I'm sorry, but I respectfully find this a bit pretentious on the part of the Church.

- Erulisse (one L)
Thank you for those valid points but as I said above in my experience Catholics who have difficulty in their marriage run first to their celibate clergy for counselling rather than to state services. Why I wonder?
Actually, that's easy. They run to their clergy because the position is one that sets itself up as a 'friend' as opposed to having someone assigned to provide counseling for you and who has never met you before. Given the choice of spilling your guts to someone, wouldn't you prefer it to be someone you know, more or less intimately, than to a total stranger?

Realistically, counseling rarely works in any case. But I must point out that most clergy are not trained psychotherapists or psychiatrists, or even trained counselors. In this instance, I suspect you get what you pay for. You pay nothing, you get nothing.

Then again, we were originally talking about this meeting of clergy for the purpose of discussing the family in the context of the Gospel and other frames of reference. I don't want to wander too far away from your original precept.

- Erulisse (one L)
It's also important to note that Jesus is commenting on a particular situation, that in which the man casts off his wife, without needing to give a reason. He responds by saying, "What therefore God has joined together, let no man separate."

If the problem posed to Jesus had been different, for example, "If a woman is treated cruelly by her husband, should she have the right to divorce him?" the answer may have been quite different. Sadly we don't know what Jesus might have said about divorce in different situation because his teachings are not recorded in the Bible.

In my view, taking a pronouncement about one, very particular situation and making it apply to all marriages is not necessarily following Christ's teaching at all.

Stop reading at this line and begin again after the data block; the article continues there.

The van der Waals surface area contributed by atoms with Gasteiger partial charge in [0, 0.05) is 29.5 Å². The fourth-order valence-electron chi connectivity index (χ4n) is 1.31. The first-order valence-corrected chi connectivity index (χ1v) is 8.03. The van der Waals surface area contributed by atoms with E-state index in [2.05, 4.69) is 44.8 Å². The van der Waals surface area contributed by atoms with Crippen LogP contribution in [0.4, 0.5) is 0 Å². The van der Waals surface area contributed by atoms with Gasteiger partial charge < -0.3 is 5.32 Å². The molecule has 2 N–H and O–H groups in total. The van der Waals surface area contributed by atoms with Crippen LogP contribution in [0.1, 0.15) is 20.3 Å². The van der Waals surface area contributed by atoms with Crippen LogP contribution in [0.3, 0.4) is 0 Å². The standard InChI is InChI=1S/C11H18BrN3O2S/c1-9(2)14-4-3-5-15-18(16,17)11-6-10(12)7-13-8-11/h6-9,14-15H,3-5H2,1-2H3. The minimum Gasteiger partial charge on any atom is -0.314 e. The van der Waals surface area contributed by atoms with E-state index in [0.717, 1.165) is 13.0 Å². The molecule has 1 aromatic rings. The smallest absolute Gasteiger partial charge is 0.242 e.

It's also important to note that Jesus is commenting on a particular situation, that in which the man casts off his wife, without needing to give a reason.

Is he? I don't read it that way; in Judaism, a divorce consists of the husband delivering the סֵפֶר כְּרִיתֻת bill of divorcement (nowadays called a get, which derives from an Akkadian word for a legal document, and ultimately from a Sumerian word for a clay tablet) into the woman's hand. This is the situation described in Deut. 24:1, which Jesus is quoting, and is still the case today, regardless of whether the man or the woman initiates the divorce.

"What therefore God has joined together, let no man separate."

Mmm, that's interesting. Do you happen to know whether the original Greek supports that interpretation? (It's all Greek to me!)

I have to say, I find Jesus's pronouncement on divorce difficult to understand or sympathise with. I'm not an expert on the NT, so I don't know what lies behind it, but it does seem to me it has locked many people into loveless marriages over the last two thousand years.

People are human, they make bad decisions, or change, and sometimes marriages don't work.
I'm sure it is for this reason that the cardinals in Rome for this Synod consider it necessary to revisit this theme.

I have always understood that in the Bible's use of the word "man" all people as distinct from animals or spirits were included.
I admit was being deliberately disingenuous. I am ignorant of Jewish divorce practice, but was it the case in Old Testament times that a woman could divorce a man? I always assumed not, but I would be delighted to be proved wrong. However, I am fully aware that wherever "man" is used in the Bible, "mankind" is to be understood and that it's assumed to apply to women as well as men. Thus my real point was about extrapolating Jesus's views on marriage from just one reply to a question. As you say, based on the rest of the gospels, he doesn't seem like a man who would be so rigid and who would condemn people to an unhappy marriage for life when a divorce would free them from it.

As I understand the situation: in that society it appears that it was a man who always initiated the separation.

It is interesting that in Matt 1:19 we have the passage "when His mother Mary had been betrothed to Joseph, before they came together she was found to be with child by the Holy Spirit. And Joseph her husband, being a righteous man and not wanting to disgrace her, planned to send her away secretly. But when he had considered this, behold, an angel of the Lord appeared to him in a dream, saying, "Joseph, son of David, do not be afraid to take Mary as your wife; for the Child who has been conceived in her is of the Holy Spirit.…"
I am ignorant of Jewish divorce practice, but was it the case in Old Testament times that a woman could divorce a man?

I don't think there is enough evidence to tell, from Old Testament times, but, to be fair, in an overwhelmingly patriarchal society, I doubt it. And even if women could, it would probably not be in their best interest to do so: unless their father took them back in, they'd be left without means of support. That's why the Mosaic law that a rapist must marry his victim, which seems so outrageous to modern sensibilities, was actually doing the woman a favour in the culture of those times.